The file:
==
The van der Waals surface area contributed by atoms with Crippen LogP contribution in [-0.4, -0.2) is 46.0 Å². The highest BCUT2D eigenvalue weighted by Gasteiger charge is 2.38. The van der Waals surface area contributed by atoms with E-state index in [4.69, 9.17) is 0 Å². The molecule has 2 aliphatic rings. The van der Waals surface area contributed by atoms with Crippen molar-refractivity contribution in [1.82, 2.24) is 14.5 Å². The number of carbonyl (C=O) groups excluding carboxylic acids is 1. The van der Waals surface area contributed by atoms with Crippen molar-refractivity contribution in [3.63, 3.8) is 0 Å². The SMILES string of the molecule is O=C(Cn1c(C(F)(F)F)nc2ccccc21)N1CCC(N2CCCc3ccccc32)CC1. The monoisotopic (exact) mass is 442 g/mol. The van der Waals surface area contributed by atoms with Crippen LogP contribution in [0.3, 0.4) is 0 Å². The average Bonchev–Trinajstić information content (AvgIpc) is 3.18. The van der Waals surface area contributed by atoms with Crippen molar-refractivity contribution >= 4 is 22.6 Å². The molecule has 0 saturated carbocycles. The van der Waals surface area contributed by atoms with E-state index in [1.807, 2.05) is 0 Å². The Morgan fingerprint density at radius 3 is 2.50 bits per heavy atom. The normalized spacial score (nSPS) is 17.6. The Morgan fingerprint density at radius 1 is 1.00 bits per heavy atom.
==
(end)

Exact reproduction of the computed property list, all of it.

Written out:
The van der Waals surface area contributed by atoms with Crippen LogP contribution in [-0.4, -0.2) is 46.0 Å². The highest BCUT2D eigenvalue weighted by Gasteiger charge is 2.38. The van der Waals surface area contributed by atoms with E-state index in [4.69, 9.17) is 0 Å². The molecule has 2 aliphatic rings. The van der Waals surface area contributed by atoms with Crippen molar-refractivity contribution in [1.82, 2.24) is 14.5 Å². The number of carbonyl (C=O) groups excluding carboxylic acids is 1. The van der Waals surface area contributed by atoms with Crippen molar-refractivity contribution in [3.63, 3.8) is 0 Å². The SMILES string of the molecule is O=C(Cn1c(C(F)(F)F)nc2ccccc21)N1CCC(N2CCCc3ccccc32)CC1. The monoisotopic (exact) mass is 442 g/mol. The van der Waals surface area contributed by atoms with Crippen LogP contribution in [0.3, 0.4) is 0 Å². The average Bonchev–Trinajstić information content (AvgIpc) is 3.18. The van der Waals surface area contributed by atoms with Crippen molar-refractivity contribution >= 4 is 22.6 Å². The molecule has 0 saturated carbocycles. The van der Waals surface area contributed by atoms with E-state index in [1.807, 2.05) is 0 Å². The Morgan fingerprint density at radius 3 is 2.50 bits per heavy atom. The normalized spacial score (nSPS) is 17.6. The Morgan fingerprint density at radius 1 is 1.00 bits per heavy atom.